Perceived barriers to using SNL in the EHR
The first barrier to overcome in using electronic records is to have the technology available in practice. Over 63% of the NP respondents stated that they currently use an EHR in their practice and over 54% stated that they felt confident in using the EHR to document patient care. Of those who were not currently using an EHR, 29% indicated that their practice is planning to implement an EHR.
The most frequently cited barrier to using SNL in the EHR was lack of availability of SNL in the electronic record (39%) followed by lack of familiarity of SNL (33%). Only 29% felt that difficulty in use of SNL in the electronic record was a barrier. However, 30% felt the barrier to using SNL in the EHR was their belief that SNL was not important to their practice (Table 4). Written opinions included that SNL was not appropriate to NP practice because these languages were “burdensome, cumbersome, out-dated and awkward terminology.”
Relationship between perceptions regarding nursing documentation and demographics of the sample
The barriers to nursing documentation identified as well as current use of the EHR were not significantly correlated to any of the demographics of the sample including gender, age, years of NP practice, level of education, or population size.
Ambulatory NPs from across the country contributed to this survey. At a time when EHRs are emerging as the predominant form of documentation of patient care, NPs are embracing this tool for their practice. However, current EHRs are based on the medical model of documentation, coding, and reporting of care outcomes. Most lack the ability to include SNL to document nursing care. There are many complex barriers to the use of SNL in ambulatory NP documentation, which relate to the components of the CIS framework (see Table 5).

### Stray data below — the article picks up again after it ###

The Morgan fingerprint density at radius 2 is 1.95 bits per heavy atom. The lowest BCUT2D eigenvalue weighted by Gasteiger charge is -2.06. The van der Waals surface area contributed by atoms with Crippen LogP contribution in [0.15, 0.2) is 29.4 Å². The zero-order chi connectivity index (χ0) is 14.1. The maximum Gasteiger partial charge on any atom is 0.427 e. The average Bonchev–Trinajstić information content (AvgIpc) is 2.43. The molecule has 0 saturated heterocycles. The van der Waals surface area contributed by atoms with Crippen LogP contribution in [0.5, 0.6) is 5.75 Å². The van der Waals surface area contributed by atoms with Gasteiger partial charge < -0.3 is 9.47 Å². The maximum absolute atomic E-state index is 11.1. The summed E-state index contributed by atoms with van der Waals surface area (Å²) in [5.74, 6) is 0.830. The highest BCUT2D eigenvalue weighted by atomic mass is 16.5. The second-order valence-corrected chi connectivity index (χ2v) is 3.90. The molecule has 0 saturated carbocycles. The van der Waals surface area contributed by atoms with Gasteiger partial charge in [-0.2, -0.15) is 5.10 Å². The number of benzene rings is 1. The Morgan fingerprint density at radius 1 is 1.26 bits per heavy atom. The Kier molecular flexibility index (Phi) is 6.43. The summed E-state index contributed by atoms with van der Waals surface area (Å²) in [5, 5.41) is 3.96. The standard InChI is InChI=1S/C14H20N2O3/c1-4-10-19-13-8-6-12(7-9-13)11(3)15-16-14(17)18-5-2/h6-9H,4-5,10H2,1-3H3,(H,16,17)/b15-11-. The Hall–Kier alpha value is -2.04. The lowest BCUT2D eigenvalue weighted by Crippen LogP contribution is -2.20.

Factors affecting documentation include perceptions of the individual NP regarding the nature of professional advanced nursing practice. NPs draw from both nursing and medical fields to provide an integrated practice to benefit their patients. One barrier to documentation of the nursing portion of NP practice identified was that practicing NPs may value the medical portion of their practice more than the nursing care that they may provide. This is evident in the greater proportion of respondents who indicate that NPs should include medical care (98%) versus the 86% who believed that nursing care should be included in their practice. These data are not mutually exclusive but indicate that there is an overlap in opinions regarding breadth of NP practice and that the majority of NPs value both the medical and nursing aspects of their practice. Currently, NPs are reimbursed for medical portions of their practice because ICD-9 and CPT codes are used for billing in their records as opposed to including nursing documentation that is not reimbursed. Consequently, the effect of nursing practice on patient outcomes remains invisible, as discrete nursing elements are not available for reporting and research. Lack of data ultimately affects policy regarding reimbursement for quality, cost-effective care by NPs.